In 2021, Just 3 In 10 Canadian Women Negotiated For Greater Wages

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Despite the fact that women still experience wage discrimination at work, most female professionals in Canada didn’t make an effort to bargain with their employers for higher pay. Only 3 out of 10 women, according to the survey, bargained for a raise following their employee’s initial offer, but those who did receive a 63% pay rise.

The Robert Half poll found that 33% of women found salary differences in their workplace, proving that these pay inequalities are not being ignored. In this case, salary offers for new hiring were higher than those for existing staff members in the same role.

A large salary was one of the most coveted perks from an employer even in the past. However, the demand for this benefit has increased due to concerns about inflation and rising living costs.

The results of the poll regarding pay discussions were in line with a current Indeed report on wage discussions that was released this year.

According to Indeed’s research, 68% of women say they only seldom or never try to negotiate their pay, and 45% of them say it makes them feel very or extremely uncomfortable.

According to Michelle Slater, director at Indeed, “it’s important to feel encouraged to ask for a compensation that is appropriate of their work and talents, especially women and visible minorities who tend to see wage gaps.”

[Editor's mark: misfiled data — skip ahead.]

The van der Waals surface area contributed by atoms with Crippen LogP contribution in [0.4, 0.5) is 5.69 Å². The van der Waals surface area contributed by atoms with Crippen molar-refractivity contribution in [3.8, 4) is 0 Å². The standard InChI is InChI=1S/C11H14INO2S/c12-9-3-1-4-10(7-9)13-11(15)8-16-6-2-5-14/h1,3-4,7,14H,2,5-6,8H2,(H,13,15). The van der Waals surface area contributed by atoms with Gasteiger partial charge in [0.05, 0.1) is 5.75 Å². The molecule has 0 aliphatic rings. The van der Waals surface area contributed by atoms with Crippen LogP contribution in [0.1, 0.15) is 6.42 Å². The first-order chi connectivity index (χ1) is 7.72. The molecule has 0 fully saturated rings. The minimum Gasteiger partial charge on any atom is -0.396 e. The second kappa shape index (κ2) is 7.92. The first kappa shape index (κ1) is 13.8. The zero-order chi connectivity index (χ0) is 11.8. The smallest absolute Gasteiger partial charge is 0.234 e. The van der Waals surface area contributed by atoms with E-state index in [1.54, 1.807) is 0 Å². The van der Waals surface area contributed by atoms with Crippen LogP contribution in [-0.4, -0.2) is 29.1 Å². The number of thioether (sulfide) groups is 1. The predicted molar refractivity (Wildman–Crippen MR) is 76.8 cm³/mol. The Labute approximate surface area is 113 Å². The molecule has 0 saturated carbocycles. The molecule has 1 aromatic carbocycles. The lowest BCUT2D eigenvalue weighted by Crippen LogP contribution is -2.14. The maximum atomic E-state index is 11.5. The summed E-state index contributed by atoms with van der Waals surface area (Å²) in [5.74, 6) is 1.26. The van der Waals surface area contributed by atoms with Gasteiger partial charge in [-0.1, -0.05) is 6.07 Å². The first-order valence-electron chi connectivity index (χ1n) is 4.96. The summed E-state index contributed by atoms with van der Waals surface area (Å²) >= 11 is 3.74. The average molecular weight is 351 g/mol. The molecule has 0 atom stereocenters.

The following guidance was provided by Slater to help workers in pay negotiations:

  • Value determination Slater advises taking into account education, relevant experience, skills, licenses or certificates, leadership qualities, and current income.
  • Do some market research. Slater recommended candidates look at the salaries of other professionals in equivalent or related positions.
  • Construct an outline. Slater advises being specific with talking points and utilizing information about accomplishments, experience, and talents.
  • Make conversational preparations. Slater advised practicing the talk and making an effort to foresee such inquiries.
  • Keep your confidence. According to Slater, assurance in one’s skills and capabilities should be displayed with confidence.
  • Be adaptable. Asking for just a little bit more than you anticipate in order to allow for negotiation is a typical strategy. Try negotiating for benefits like more vacation time or a commuting stipend if a raise is unlikely.
  • Understand when to refuse. Slater advocated rejecting the offer and beginning the search for alternative employment if the company is not flexible with wage or benefits. Before making a choice, one should also think about the company’s commitment to work-life balance, a positive corporate culture, and professional advancement.